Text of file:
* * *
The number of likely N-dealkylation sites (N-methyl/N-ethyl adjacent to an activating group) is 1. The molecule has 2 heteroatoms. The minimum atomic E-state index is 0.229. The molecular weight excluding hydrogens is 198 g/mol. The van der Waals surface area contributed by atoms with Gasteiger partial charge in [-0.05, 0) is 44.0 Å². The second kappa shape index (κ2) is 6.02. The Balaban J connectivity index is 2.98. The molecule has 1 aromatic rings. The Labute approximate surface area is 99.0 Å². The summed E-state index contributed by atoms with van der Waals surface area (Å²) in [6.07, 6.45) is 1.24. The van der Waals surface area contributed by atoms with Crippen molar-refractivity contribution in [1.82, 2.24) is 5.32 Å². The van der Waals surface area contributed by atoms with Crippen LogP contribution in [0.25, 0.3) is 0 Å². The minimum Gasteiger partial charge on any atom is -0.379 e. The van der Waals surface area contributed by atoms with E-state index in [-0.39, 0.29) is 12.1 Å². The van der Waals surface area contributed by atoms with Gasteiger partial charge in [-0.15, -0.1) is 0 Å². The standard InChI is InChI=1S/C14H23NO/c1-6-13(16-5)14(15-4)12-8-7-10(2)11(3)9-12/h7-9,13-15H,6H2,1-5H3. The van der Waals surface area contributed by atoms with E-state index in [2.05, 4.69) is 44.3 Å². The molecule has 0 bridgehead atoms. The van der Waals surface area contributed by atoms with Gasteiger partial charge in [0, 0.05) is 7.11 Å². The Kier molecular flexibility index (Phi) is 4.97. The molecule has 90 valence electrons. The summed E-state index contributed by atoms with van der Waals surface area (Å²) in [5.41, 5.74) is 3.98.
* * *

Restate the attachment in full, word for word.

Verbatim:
The number of likely N-dealkylation sites (N-methyl/N-ethyl adjacent to an activating group) is 1. The molecule has 2 heteroatoms. The minimum atomic E-state index is 0.229. The molecular weight excluding hydrogens is 198 g/mol. The van der Waals surface area contributed by atoms with Gasteiger partial charge in [-0.05, 0) is 44.0 Å². The second kappa shape index (κ2) is 6.02. The Balaban J connectivity index is 2.98. The molecule has 1 aromatic rings. The Labute approximate surface area is 99.0 Å². The summed E-state index contributed by atoms with van der Waals surface area (Å²) in [6.07, 6.45) is 1.24. The van der Waals surface area contributed by atoms with Crippen molar-refractivity contribution in [1.82, 2.24) is 5.32 Å². The van der Waals surface area contributed by atoms with Crippen LogP contribution in [0.25, 0.3) is 0 Å². The minimum Gasteiger partial charge on any atom is -0.379 e. The van der Waals surface area contributed by atoms with E-state index in [-0.39, 0.29) is 12.1 Å². The van der Waals surface area contributed by atoms with Gasteiger partial charge in [-0.15, -0.1) is 0 Å². The standard InChI is InChI=1S/C14H23NO/c1-6-13(16-5)14(15-4)12-8-7-10(2)11(3)9-12/h7-9,13-15H,6H2,1-5H3. The van der Waals surface area contributed by atoms with E-state index in [2.05, 4.69) is 44.3 Å². The molecule has 0 bridgehead atoms. The van der Waals surface area contributed by atoms with Gasteiger partial charge in [0, 0.05) is 7.11 Å². The Kier molecular flexibility index (Phi) is 4.97. The molecule has 90 valence electrons. The summed E-state index contributed by atoms with van der Waals surface area (Å²) in [5.41, 5.74) is 3.98.